Writer Isabel Allende is known for her passion. Passionate stories, like The House of the Spirits. Passionate romance, like her famous crush on actor Antonio Banderas. And passionate opinions. Anytime her passions were taking over, she would call her daughter, Paula, for advice. Paula would listen thoughtfully to her mother’s fiery arguments and then would say, “Mother, what is the most generous thing to do in this case?”
Let’s be honest: It’s hard to set enthusiastic opinions aside. But it’s exactly what needs to happen if you’re going to find the middle ground, the topic of the March series, The Third Way. Getting to neutral is about more than making smart choices. It’s how we move through struggles quickly rather than getting rooted in turmoil.
This is what happened for Jana. I thought our lunch might be filled with stories about living in a construction zone. But her kitchen update hadn’t even started.
I was dumbfounded. “Back up. I thought you said you had worked with this contractor,” I argued.
“Oh yeah, I have. A couple of times. But Shaun told me he was restoring a 1920s house, top to bottom. I know that’s much tougher than my project,” Jana said with resignation.
“So you followed up, and?” I asked.
“He’s almost done. I should have a bid this week,” Jana answered.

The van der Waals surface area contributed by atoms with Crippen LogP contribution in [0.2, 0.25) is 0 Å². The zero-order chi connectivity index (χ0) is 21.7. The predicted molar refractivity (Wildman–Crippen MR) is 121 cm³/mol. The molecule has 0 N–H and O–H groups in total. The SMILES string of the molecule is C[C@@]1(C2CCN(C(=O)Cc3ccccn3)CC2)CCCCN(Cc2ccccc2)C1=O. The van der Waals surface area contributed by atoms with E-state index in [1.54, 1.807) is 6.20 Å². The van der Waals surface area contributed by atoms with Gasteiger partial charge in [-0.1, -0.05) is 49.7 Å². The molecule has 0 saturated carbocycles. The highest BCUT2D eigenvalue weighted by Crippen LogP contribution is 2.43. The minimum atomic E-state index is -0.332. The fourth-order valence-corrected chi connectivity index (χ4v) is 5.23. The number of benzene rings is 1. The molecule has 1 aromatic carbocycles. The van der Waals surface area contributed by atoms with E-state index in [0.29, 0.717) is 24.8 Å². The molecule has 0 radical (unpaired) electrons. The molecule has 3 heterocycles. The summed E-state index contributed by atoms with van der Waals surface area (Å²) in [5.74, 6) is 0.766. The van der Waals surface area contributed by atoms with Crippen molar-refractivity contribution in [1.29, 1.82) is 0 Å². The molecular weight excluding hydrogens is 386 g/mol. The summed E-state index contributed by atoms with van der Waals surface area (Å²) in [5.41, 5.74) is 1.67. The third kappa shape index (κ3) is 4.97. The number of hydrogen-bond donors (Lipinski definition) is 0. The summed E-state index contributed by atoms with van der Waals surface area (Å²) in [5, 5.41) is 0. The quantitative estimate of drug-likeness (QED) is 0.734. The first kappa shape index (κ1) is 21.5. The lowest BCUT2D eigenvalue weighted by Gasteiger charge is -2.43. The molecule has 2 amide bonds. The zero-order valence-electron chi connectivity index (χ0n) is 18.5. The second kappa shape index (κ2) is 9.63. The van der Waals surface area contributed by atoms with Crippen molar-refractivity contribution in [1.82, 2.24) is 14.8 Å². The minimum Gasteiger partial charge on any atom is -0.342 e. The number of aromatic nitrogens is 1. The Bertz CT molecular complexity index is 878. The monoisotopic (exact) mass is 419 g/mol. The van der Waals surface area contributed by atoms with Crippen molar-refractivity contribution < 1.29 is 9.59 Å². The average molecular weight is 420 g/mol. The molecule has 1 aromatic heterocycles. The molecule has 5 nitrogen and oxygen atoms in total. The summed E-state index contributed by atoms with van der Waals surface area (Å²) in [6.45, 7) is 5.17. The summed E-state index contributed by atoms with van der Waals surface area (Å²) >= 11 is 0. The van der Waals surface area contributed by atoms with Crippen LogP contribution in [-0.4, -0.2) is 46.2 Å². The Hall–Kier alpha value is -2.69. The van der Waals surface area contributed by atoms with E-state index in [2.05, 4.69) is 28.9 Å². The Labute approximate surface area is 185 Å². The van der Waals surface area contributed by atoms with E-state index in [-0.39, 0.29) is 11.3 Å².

“That’s it?” I asked, stunned. Jana wasn’t the kind of woman to let grass grow under her feet. I waited for a story about a snappy email. Or how she chased three of his competitors for a counter-offer.
“Yeah, that’s it. At least for today. He’s done quality work for me in the past, and I trust him to do the right thing now. Calling him on the hour won’t help,” Jana said. She shrugged and joked, “The last thing I need is a contractor with a chip on his shoulder!”
Jana had the wisdom to understand an important universal truth: You vs. me always fails. That means finding the third way relies as much on cooperation as it does on concessions. Sometimes the best thing we can do is give our passionate views an afternoon off, step back and let the pieces fall into place.
Think about it this way—did you ever thank someone for blowing up your phone or inbox? Of course not. Saying or doing the craziest thing that comes to mind may feel justified, but it highlights a painful reality: Panic is never pretty.
When you find yourself in a tough spot or two this week, think whether the actions you’re considering line up with your current intentions. Is this your year to become a better communicator? Then you have the perfect opportunity to be clear without blowing your top. Are you determined to practice compassion? Then entertain the possibility that someone is just having a bad day and move on without inflicting harm.
If you feel like your third way entails doing something, remember Paula Allende. Act, but before you do, ask yourself, “What is the most generous thing I can do?”
Published by Michelle Mains